At 18h21, Monday, 01 April, NSRI Plettenberg Bay duty crew were activated following reports from Leah Berman, from Cape Town, on holiday with her family at their house at Robberg Beach reporting a young male, their family friend, caught in a rip current at Board Number 27 – Robberg Beach – between Robberg 5 and the Beacon Island hotel.
The sea rescue craft Rescue Free Runner and a Side by Side was launched and our rescue vehicle responded.
On arrival on the scene the Johannesburg 15 year old male had been rescued by local Good Samaritan Brian Bailey using an NSRI Pink Rescue Buoy.
The teenager, Samora Tembe, 15, of Johannesburg, family friend’s of the Berman’s from Cape Town, was not injured and he required no further assistance.
NSRI medics checked on Samora and he was fine and in good spirits.
Saul Berman of Cape Town, Leah’s dad, an avid supporter of NSRI for many years and more recently an avid supporter of our Pink Rescue Buoy program specifically asked NSRI Plettenberg Bay, some time ago, to place an NSRI Pink Rescue Buoy on the beach in front of his house at Robberg 5 due to the frequency of incidents at that beach where a rip current prevails.
We complied without hesitation, said Marc Rodgers, NSRI Plettenberg Bay station commander as Saul had sponsored a number of NSRI Pink Rescue Buoys.
While swimming Samora got into trouble in the surf, he was caught in a rip current, Leah raised the alarm calling NSRI on her cellphone.
Samora was caught in the current and trying to swim against it. We later determined, although he is a strong swimmer, he was unaware of the rip current and did not know to swim across the beach to free himself from the current. A life lesson he learnt today admitted the teenager with a broad smile.
Leah saw a male jogger on the beach, local Brian Bailey, she was wading in shallow water and requested the assistance of the jogger pointing out Samora struggling in the surf, her brother Zack ran to fetch the pink buoy off the board while Brian stripped off his jogging gear and with the Pink buoy in his hand, launched into the surf. While wading through the surf towards the teenager he shouted at him to move sideways to free himself from the rip but the teenager still made no progress. He then popped onto the sand bank and was finally safe and Brian waded with the teenager safely to shore.
NSRI commend the efforts of these Good Samaritans involved, the Berman’s of Cape Town and Brian Bailey.
NSRI are delighted that this is now our 32nd successful rescue from the Pink rescue buoy program.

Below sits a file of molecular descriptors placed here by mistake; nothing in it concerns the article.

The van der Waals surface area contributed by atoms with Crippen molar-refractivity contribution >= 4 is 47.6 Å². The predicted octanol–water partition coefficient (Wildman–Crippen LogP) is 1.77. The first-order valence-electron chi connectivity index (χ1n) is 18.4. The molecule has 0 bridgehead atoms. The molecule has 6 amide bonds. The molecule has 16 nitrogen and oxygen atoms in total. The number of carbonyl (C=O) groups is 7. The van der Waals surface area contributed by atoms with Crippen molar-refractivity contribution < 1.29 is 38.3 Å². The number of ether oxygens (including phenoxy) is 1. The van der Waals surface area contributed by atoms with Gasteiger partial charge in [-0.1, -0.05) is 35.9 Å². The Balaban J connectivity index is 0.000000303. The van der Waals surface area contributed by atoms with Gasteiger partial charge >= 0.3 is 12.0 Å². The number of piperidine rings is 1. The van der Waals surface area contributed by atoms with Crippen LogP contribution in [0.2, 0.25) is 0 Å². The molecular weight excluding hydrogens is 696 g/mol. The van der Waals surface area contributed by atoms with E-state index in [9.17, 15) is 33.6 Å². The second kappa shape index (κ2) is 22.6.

Requested by Ross Badenhorst, deputy station commander of NSRI Plettenberg Bay, to recount his story, these are Good Samaritan Brian Bailey’s own words…
Hi Ross. No problem. I was on a run and about to finish – that’s my exit from the beach, Robberg 5.
I noticed a girl wading in the shallows in the rip (Leah Berman), and on her indication then realised that there was a swimmer at the 3rd wave set but in the middle of the rip.
I stopped running and watched him. He was reasonably comfortable but swimming directly back to the beach, against the rip.
I waved to him and motioned he should swim to the left – which he did. He then started tiring and losing ground to the rip.
I asked the kid (Zack Berman) to run and get the pink buoy for me and stripped down to enter the water. I also asked the bystanders to call NSRI.
At this stage the swimmer was trying to swim back stroke and clearly exhausted so I knew I had to go in.
Armed with the pink buoy I waved to him to go right and ran in along the sand bank adjacent to the rip. He started moving towards the rendezvous point and I was about belly button deep when he popped onto the sandbank 15 meters to my left.
We waded back together and I asked him how he was, he was tired but happy.
I commended him on moving sideways out the rip ascertained that he was ok and hadn’t taken on too much water.
Saul Berman (Zack and Leah’s father) came down from the house and thanked me.
I took the buoy back to the sign board and reattached it in its place and then went to the waters edge to clean up, put my shoes on and I continued on my run.
That’s when I noticed you guys coming along the beach. Without the Pink buoy I admit I wouldn’t have had the courage to go in.
It’s an amazing aid and you should be proud for supplying them, said Brian.
TO REPORT A SEA RESCUE EMERGENCY DIAL 112 FROM A CELLPHONE